Dr Pamela Carter & the PhD Project
The PhD Project is an initiative to attract African Americans, Hispanic Americans and Native Americans to careers as business-school professors. Those careers require a PhD, of course, so the PhD Project encourages and supports its participants in their doctoral programs. Dr Pamela D. Carter, an IS professor at HBCU North Carolina A&T University, has been involved with the PhD Project since 1995. She has served as a planning committee member and faculty advisor for the PhD Project IS Doctoral Student Association, one of several discipline-specific networks.
In her career Carter has mentored many undergrad, graduate and doctoral students, and her family heritage is rich with work toward the equality and education of African Americans. So it's no surprise to find Carter an energetic member of the PhD Project.
"The really fun part of my job is working with all the students," she says. "You can do something that seems small and it has a huge impact on the student."
Carter was a PhD Project student herself and knows how good it's been for her. She was born in North Carolina and grew up in Yardley, PA, just north of Philadelphia. Her great-grandfather was a professor at North Carolina A&T; her father was in the first integrated class at North Carolina State; her mother was in the second integrated class at the University of North Carolina-Greensboro and an uncle helped found North Carolina Central. "I feel like I'm contributing to family tradition," Carter says with pride.
She graduated from George Mason University (Fairfax County, VA) in 1992 with a BSIS and completed her MBA at the University of Maryland in 1994.
Originally she'd thought of a career in HR, so her MBA concentration was HR management and organizational behavior. As a student she worked for the Federal Reserve's Board of Governors for a year.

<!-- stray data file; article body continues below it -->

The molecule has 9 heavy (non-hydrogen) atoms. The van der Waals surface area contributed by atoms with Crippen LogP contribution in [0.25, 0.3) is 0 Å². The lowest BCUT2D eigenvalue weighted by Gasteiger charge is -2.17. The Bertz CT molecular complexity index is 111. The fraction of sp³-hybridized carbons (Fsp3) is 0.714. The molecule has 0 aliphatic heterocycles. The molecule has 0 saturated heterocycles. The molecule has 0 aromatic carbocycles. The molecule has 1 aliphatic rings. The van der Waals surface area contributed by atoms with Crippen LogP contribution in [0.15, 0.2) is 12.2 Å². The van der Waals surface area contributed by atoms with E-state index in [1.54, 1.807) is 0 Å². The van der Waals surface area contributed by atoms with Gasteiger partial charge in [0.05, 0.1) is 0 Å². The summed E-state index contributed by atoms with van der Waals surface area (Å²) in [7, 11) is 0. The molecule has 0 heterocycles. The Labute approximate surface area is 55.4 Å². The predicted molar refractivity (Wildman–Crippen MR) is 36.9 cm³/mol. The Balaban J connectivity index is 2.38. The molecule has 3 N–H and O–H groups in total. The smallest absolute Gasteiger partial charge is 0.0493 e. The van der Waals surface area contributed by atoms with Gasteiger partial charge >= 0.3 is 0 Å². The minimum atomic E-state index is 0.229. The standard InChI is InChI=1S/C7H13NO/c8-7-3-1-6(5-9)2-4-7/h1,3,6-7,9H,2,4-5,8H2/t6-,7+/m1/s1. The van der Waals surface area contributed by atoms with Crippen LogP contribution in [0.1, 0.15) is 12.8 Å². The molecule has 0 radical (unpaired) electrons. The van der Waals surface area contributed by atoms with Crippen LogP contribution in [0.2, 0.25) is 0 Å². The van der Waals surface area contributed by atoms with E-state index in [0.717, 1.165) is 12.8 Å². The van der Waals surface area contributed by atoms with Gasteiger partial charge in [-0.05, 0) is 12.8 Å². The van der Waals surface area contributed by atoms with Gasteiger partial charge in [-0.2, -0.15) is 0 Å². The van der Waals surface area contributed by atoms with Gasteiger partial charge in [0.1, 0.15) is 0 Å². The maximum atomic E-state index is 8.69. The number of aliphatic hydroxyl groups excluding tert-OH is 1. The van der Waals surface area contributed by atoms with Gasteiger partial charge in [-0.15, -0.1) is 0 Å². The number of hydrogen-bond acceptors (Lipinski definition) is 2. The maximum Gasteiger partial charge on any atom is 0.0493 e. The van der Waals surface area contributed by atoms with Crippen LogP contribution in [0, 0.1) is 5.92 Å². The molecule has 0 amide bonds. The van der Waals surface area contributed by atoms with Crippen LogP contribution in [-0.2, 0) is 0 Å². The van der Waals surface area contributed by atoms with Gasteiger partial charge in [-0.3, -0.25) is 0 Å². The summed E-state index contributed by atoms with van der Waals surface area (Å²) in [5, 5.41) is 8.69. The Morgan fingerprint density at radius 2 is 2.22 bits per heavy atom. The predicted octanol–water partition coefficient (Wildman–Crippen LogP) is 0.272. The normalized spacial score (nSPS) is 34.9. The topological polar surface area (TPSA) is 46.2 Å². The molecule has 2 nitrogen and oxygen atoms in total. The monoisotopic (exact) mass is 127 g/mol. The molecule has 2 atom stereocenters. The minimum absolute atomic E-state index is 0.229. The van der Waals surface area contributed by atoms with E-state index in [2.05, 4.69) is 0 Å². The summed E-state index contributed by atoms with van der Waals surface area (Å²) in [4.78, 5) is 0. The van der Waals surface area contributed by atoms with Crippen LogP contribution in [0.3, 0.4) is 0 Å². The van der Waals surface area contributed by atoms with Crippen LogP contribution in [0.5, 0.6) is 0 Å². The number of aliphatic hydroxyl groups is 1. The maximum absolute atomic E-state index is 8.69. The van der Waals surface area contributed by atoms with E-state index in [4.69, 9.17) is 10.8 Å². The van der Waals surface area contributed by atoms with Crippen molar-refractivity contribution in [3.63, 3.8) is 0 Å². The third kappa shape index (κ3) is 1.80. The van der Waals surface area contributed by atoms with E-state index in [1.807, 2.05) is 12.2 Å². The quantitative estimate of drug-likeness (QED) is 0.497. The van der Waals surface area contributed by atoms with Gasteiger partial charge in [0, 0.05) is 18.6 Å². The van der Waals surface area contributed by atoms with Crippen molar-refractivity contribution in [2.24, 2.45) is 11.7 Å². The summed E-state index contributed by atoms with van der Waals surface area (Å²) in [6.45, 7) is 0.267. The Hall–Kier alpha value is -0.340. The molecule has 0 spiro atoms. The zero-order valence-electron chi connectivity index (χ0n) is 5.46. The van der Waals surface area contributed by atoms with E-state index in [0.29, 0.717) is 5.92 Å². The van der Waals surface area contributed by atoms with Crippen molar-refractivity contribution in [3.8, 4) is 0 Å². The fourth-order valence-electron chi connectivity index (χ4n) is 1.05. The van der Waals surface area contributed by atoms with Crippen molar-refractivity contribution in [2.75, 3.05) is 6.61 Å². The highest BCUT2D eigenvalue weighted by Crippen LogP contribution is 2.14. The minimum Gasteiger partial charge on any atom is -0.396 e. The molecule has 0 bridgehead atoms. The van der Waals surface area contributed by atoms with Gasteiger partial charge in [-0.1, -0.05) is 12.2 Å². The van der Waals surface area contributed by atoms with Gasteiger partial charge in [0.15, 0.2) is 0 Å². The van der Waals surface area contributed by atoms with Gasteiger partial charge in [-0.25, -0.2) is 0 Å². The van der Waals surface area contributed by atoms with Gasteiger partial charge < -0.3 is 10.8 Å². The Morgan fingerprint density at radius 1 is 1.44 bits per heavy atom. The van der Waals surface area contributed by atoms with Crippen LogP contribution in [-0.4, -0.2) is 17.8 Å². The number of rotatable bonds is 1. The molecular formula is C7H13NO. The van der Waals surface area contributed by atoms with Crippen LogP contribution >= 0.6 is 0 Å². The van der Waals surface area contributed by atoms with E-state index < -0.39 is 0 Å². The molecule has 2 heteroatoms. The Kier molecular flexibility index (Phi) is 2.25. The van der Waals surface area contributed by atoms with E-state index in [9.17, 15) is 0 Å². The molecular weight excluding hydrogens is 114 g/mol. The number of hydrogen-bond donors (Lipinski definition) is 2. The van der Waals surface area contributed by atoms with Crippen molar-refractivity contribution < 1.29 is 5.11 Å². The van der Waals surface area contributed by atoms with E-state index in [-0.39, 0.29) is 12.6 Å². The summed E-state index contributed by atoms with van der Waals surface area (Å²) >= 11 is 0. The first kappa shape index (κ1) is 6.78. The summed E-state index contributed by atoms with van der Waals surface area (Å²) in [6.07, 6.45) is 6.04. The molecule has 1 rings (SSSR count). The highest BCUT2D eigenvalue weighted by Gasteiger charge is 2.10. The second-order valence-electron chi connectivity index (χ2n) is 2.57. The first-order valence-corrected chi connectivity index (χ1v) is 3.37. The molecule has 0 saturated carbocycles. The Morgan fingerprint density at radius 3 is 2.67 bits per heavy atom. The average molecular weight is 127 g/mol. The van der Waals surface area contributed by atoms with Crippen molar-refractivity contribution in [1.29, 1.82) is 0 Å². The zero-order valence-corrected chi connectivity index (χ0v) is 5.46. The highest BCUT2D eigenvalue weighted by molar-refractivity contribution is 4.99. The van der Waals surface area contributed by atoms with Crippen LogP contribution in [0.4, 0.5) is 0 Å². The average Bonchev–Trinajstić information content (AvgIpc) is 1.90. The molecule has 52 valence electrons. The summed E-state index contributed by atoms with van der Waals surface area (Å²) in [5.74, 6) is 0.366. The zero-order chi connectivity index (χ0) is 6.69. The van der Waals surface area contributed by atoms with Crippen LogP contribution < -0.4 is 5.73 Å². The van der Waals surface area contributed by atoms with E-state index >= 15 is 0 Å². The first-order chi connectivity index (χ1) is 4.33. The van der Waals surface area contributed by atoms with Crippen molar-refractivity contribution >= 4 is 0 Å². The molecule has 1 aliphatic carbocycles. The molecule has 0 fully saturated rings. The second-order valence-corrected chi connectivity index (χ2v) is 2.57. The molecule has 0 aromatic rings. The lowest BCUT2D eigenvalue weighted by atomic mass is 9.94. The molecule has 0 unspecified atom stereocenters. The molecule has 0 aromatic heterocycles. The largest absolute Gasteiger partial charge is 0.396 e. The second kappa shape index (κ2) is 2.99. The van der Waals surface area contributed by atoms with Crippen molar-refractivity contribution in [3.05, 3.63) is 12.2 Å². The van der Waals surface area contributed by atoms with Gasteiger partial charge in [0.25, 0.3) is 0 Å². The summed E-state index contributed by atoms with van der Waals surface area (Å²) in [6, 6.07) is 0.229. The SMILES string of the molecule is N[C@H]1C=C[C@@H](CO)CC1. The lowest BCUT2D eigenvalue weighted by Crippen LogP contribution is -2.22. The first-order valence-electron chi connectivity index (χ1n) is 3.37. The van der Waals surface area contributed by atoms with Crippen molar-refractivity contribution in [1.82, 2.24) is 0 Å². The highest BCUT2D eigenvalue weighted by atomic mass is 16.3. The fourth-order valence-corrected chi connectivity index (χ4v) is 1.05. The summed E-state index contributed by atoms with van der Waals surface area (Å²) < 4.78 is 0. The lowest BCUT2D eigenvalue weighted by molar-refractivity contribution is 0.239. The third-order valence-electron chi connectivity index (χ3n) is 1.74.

Her first job out of college was as an assistant professor at Northern Virginia Community College, teaching office systems technology. It drew on her BS in applied business and her desktop publishing experience.
While there, she got a postcard from the PhD Project announcing its first conference to introduce business professionals to the possibility of getting a PhD. "I wrote up my application that night and FedExed it the next day. I was accepted and went to that first conference, and it probably changed my life!" she says.
At the conference she met people with the same interest she had in the organizational and behavioral aspects of MIS. Her new friends were studying at Florida State, and on their advice she applied and was accepted there for her PhD. She finished the degree in 2000.
Carter strongly encourages students to attend the PhD Project's conference each year because of the positive effect it had on her life. "You can learn so much about what is involved in getting a PhD, and you can interact and have sessions with teachers and administrators," she says. She's sure the guidance she got there was the key to her success.
"You become a member of a doctoral student association for your discipline, and they have their own very informative conferences," she explains. In fact, Carter has helped put together her group's conference. "You're a mentor for the new students coming in."
After she got her PhD Carter became a faculty mentor for the PhD Project. She's been part of a planning committee and often a panelist at the conference.
Carter's first post-PhD job was at the University of Oklahoma in 2000. In 2004 she moved to Florida State University and in 2008 she took her current job at North Carolina A&T. "I love this school," she says. "They think it's important to focus on the students and are very supportive of specialty service."
Carter's own specialty service includes South African research work, for which she received the Oak Ridge Associated Universities Ralph E. Powe Jr faculty enhancement award. She used the award to help the South Africa department of water affairs and forestry shape its data management practices so people in South Africa could have access to better water. The award, she says, "helped me validate my own sense of values." She has also received a "best published paper" award from the Academy of Management and reviewing awards from two premier MIS academic journals.
All in all, she says, the PhD Project helped shape her teaching career, and lets her help the students coming after her. It gathers together a strong community of people with shared experiences.
"You have folks who can say, 'It happened to me, too. Let me tell you how to handle that.' It's a great support system from people who can identify with your point of view, and you with theirs.
"That's a reason why the rate of graduation is so high for students that come through the PhD Project. You really get the support you need!"
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